Table of Contents
Title Page
Copyright Page
Chapter 1 - Getting an Idea
Look for a Problem to Solve
Break Problems into Smaller Parts
Think about Improving Something You Already Enjoy
Think about Solving a Community Problem
Think about the Needs of Others
Find an Idea through Research
Find a Use for Something You Discover
Is Your Idea an Invention?
Chapter 2 - Keeping a Journal or an Inventor’s Log and Writing a Report
Logs and Journals
Inventor’s Logs, Journals, and Reports as Part of a Display
Chapter 3 - Making a Model
Start with a Sketch
Make a List of Materials
List the Tools You Will Need
Estimate Costs
Inventory Your Skills and Acquire Others
Set Up a Workshop
Ask for Help and Be Safe
Make a Scale Model
Chapter 4 - Naming Your Invention
Name Your Invention after Yourself
Name Your Invention for What It Does
Use Word Tricks in Naming Your Invention
Name Your Invention for Its Sound
Name Your Invention for Its Feel
Give Your Invention a Catchy Name
Chapter 5 - Participating in Competitions, Programs, and Camps
What You Can Gain by Entering an Invention Contest
Preparing for Competition
Chapter 6 - Inventing as a Team
Teamwork Calls for Cooperation and Compromise
Small Teams
Large Teams
Chapter 7 - Learning with a Mentor
Mentors Are Guides
School Mentor Programs
Mentors from the Business Community
Chapter 8 - Patenting an Invention
How Inventions Are Patented
The Patent Search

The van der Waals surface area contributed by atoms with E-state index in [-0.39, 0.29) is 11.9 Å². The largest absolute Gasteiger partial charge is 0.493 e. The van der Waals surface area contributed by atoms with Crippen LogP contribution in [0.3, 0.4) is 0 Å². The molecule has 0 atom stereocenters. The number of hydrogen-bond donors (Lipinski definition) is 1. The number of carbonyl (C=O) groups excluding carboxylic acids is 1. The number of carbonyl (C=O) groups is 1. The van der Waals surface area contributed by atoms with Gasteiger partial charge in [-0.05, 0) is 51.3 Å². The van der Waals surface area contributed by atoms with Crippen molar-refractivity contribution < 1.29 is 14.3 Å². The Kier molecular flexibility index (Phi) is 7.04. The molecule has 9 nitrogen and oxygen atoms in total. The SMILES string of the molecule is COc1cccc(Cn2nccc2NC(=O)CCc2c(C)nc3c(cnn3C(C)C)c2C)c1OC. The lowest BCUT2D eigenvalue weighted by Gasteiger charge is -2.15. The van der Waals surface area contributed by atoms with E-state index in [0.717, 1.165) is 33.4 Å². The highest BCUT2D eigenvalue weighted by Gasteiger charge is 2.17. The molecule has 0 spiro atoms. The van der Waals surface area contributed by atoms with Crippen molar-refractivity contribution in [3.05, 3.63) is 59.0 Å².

Types of Patents
Patent Applications
Patent Infringement
Chapter 9 - Registering a Trademark
Trademarks Are All Around You
Trademark Symbols
Types of Trademarks
Applying for a Trademark
Trademarks instead of Patents
Chapter 10 - Manufacturing, Packaging, and Selling an Invention
Product Development
Find the Right Company to Manufacture Your Invention
Selling Your Invention
Licensing Your Invention
Appendix A: Suggested Reading
Appendix B: Useful Web Sites
Appendix C: Invention Competitions, Programs, and Camps
Photo Credits


To the memory of my mom and dad, Joan and Tom Casey,
and my brother Tom. Also to my brothers and sisters:
Patsy, Mike, Kevin, Jim, and Katie.

The idea of being an inventor may seem impossible to you, yet everyone is born with innate curiosity and a desire to explore. Children discover at different rates, based on their physical surroundings. New sense impressions—sights, smells, tastes, and sounds—provide them with increased awareness of the world. Exposure to new ideas by their families and teachers also expands their creative possibilities.